-- One of the two Georgia brothers accused of trying to kill their parents in a violent attack may have been planning the crime since childhood, according to authorities.
Both parents were hospitalized after the attack but have since been released.
With the brothers, Cameron Ervin, 17, and Christopher Ervin, 22, now in custody, a search warrant affidavit ABC News obtained from ABC affiliate WSB-TV in Atlanta has revealed chilling new details about the planning of the alleged attack -- from years before to the night before the incident.
During interviews, the sons "admitted to attempting to set the residence on fire, strangling their parents with a pillow and/or plastic bag, and stabbing the father. In addition, one of the males stated that [he] wanted to cover up the evidence by setting the house on fire," the document said.
A detective wrote in the search warrant affidavit that "one of the sons also stated that he had been planning this since he was eleven years old." The warrant doesn't identify which son.
The brothers also may have tried to burn their parents, based on what the woman told police. The document said the mother told police that "during the attack the sons poured an unknown substance on her and then she felt heat on the back of her leg."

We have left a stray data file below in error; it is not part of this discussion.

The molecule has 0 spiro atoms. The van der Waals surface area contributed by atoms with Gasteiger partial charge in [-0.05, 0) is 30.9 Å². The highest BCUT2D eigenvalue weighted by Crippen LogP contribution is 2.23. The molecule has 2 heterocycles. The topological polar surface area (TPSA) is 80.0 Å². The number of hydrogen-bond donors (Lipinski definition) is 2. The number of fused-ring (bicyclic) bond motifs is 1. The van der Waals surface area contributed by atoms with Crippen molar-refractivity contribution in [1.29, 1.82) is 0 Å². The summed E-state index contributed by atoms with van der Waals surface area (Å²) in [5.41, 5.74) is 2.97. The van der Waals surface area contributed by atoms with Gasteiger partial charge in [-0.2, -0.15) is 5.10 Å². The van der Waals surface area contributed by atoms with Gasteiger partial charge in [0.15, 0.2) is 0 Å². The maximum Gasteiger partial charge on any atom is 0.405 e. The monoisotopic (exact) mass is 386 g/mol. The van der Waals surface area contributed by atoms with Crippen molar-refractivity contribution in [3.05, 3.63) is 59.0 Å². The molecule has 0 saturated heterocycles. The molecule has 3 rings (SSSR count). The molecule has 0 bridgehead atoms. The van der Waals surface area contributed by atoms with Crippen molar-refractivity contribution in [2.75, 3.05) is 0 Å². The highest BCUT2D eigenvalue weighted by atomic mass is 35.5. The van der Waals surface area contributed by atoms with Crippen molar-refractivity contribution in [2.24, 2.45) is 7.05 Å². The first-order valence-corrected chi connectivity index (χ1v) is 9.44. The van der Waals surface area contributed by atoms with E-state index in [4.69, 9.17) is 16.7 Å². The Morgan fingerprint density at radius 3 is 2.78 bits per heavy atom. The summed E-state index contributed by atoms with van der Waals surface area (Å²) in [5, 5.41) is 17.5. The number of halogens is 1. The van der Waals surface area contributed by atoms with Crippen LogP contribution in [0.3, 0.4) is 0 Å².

Police seized items including lighters, flammable substances, weapons, plastic wrap, Xanax pills and a knife, according to the document.
The document also revealed how the mother noticed strange behavior from her sons the night before the attack. The boys allegedly offered to cook dinner for the family, which they didn't normally do.
Gwinnett County Police Department told ABC News today it has no comment regarding possible motives.
Cameron and Christopher Ervin have been charged with aggravated assault with a deadly weapon and arson in the first degree to endanger human life, the police told ABC News. Both brothers remain in the Gwinnett County Detention Center, according to Sheriff's Department records.
In Georgia, 17 is considered adult age for prosecution of criminal offenses.
The brothers' attorneys, Tom Clegg and Mark Yun, did not immediately respond to ABC News' request for comment.
The brothers waived their first appearance in court last Friday. They remain held in jail without bond.
"I hate to waive preliminary hearings because they are a golden opportunity to find out things about the case at the earliest possible time," Clegg told the court. "The reason I'm waiving is because of the media interest in this case."